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Whichever method you choose, make sure you encrypt your senstive messages.
In the recent fall of Freedom Hosting, a hosting service used by much of the Dark Web, the list of casualties is long. One death in particular has already cast the widest shadow of all: Tor Mail is gone.
Long considered the most trustworthy and popular email service on the Dark Web, users have rapidly fled since Freedom Hosting, which maintained Tor Mail’s previously hidden servers, was compromised and destroyed, and its alleged owner, Eric Marques, was arrested in Ireland. Now, many wonder if Tor Mail’s servers are sitting in a National Security Agency (NSA) office, their contents being read and documented at this very moment.
Dissidents, whistleblowers and journalists have long used Tor Mail. Edward Snowden and Julian Assange are major Tor cheerleaders. But alongside them are some of the most prominent pedophiles and most profitable drug dealers on Web. Nothing about Tor Mail’s demise is certain at this point. We don’t know if its servers have fallen into the hands of criminals or the U.S. government.
Here’s the catch: In theory, it shouldn’t even matter if an NSA agent is browsing through each email at this very moment. Smarter, more careful users of Tor Mail have never sent a clear text email. Software such as PGP (Pretty Good Privacy) takes 15 minutes to master and provides virtually unbreakable encryption, placing emails out of even the NSA’s reach. It’s a breeze. Any cybercriminal worth his weight in stinky California marijuana would take the time to use it, right?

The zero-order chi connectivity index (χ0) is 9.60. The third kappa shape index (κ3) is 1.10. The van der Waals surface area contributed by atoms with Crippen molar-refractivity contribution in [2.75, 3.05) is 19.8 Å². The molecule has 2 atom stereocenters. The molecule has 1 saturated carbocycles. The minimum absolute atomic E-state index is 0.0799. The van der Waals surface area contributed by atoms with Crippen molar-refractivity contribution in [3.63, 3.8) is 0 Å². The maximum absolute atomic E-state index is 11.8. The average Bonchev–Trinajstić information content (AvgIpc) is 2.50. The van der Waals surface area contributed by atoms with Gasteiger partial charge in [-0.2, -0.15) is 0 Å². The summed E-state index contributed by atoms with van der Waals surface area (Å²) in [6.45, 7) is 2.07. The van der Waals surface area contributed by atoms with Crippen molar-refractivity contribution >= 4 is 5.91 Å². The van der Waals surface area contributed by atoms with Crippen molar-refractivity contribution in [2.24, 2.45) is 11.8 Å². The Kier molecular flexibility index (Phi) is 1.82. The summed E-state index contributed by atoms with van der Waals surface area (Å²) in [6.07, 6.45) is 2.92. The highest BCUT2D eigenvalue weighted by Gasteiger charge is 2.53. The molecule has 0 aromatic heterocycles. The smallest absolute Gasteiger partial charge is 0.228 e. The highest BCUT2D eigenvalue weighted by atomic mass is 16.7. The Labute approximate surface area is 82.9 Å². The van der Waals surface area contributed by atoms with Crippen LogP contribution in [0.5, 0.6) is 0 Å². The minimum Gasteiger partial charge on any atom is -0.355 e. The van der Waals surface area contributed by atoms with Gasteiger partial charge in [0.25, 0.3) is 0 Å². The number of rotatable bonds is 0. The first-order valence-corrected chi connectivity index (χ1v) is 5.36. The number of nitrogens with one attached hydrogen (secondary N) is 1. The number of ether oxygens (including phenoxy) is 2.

“I post my PGP key everywhere and beg my customers to use it but the majority don’t….. including for some pretty big orders!,” wrote popular ecstasy vendor DrMDA.
“Something like 80 percent of SR users don’t use PGP,” wrote astor, a longtime Silk Roader.
Some vendors, such as prescription drug salesman RxKing, explicitly refuse to deal in PGP, saying it gives a false sense of security.
Sometimes it’s not laziness or complacency, it’s simply a giant mistake.
BlueGiraffe’s newly hired assistant—yes, top vendors have assistants and entire teams behind their operation—mistakenly emailed the address of every single customer he’s had in over a year of business in clear text. It’s not encrypted, it’s imminently readable, and it’s potentially in the hands of law enforcement right now. Keeping such records is against the rules on Silk Road.
“Though I will never meet any of you in person, you are like a great family that I love and care for very much,” wrote an extremely apologetic BlueGiraffe. “And I have done the worst thing and compromised your safety. I am so sorry.”
Now, despite easy-to-use technology that would have rendered them virtually immune to oversight, thousands of Tor Mail users are perspiring, wondering when the knock on their door will come.
The big question across the Dark Web is what will succeed Tor Mail. Here are the early contenders:
- BitMessage is a decentralized, encrypted and peer-to-peer messenger. This program has seen a surge in popularity since the Snowden leaks.